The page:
Security guard sues two indicted Chicago cops, saying they stole cash and guns
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Two Chicago cops facing corruption charges were sued Monday in federal court, accused of stealing cash, watches and guns from a security guard’s apartment on the Southwest Side.
Sgt. Xavier Elizondo and Officer David Salgado — indicted on federal criminal charges in May — now are among 11 officers named in a lawsuit by Raul Robles, 53.
On July 7, 2016, the officers searched Robles’ apartment near Midway Airport. The target was his 24-year-old son, Ulysses Robles.
Arrested on a drug charge, Ulysses Robles pleaded guilty and was sentenced to probation.
According to records obtained by the Chicago Sun-Times, the officers submitted an inventory saying they seized about $3,800, four guns and two bulletproof vests.
But Raul Robles says they also pocketed another $1,800 and two designer watches.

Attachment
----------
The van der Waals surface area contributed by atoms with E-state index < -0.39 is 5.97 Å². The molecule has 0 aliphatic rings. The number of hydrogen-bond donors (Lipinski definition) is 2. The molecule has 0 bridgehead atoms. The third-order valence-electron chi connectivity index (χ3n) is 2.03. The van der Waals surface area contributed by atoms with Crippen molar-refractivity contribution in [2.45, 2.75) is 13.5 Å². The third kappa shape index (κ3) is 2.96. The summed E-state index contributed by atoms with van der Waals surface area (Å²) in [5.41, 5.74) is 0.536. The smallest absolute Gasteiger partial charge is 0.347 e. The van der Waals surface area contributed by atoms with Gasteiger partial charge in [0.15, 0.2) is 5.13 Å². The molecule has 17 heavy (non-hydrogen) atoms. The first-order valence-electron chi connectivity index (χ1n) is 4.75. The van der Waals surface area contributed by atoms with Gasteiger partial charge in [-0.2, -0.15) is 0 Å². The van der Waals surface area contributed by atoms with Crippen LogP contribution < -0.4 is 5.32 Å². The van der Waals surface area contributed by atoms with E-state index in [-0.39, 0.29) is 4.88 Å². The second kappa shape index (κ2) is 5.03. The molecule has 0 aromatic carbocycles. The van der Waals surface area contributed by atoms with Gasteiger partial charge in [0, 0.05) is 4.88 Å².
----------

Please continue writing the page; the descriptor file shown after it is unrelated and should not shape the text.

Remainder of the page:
Raul Robles’ attorney Louis Meyer said the police department didn’t return the guns to his client. Raul Robles is an armed security guard who holds a state firearm owner’s identification card that allows him to own guns, Meyer said.
The police department did return $3,800 to Ulysses Robles in a check, according to Meyer.
The department’s Bureau of Internal Affairs investigated Raul Robles’ claims and decided they were unfounded. Robles’ lawsuit calls that investigation a “sham.”
“We believe this warrant was bogus,” Meyer said of the warrant leading to the search of Robles’ home. “We are working to get Ulysses’ conviction vacated.”
Elizondo and Salgado have been indicted on charges they used anonymous “John Doe” informants who presented false information to judges to approve search warrants. The FBI accused the officers of pilfering cash and drugs during searches and sharing the proceeds with their informants.
A Cook County judge has been interviewed by federal authorities in their investigation of the officers, a source said Monday.
Elizondo, 45, and Salgado, 37, face other lawsuits in connection with their searches. Cook County prosecutors have been reviewing cases the officers handled. Criminal charges have been dropped against some defendants because of the allegations against the officers.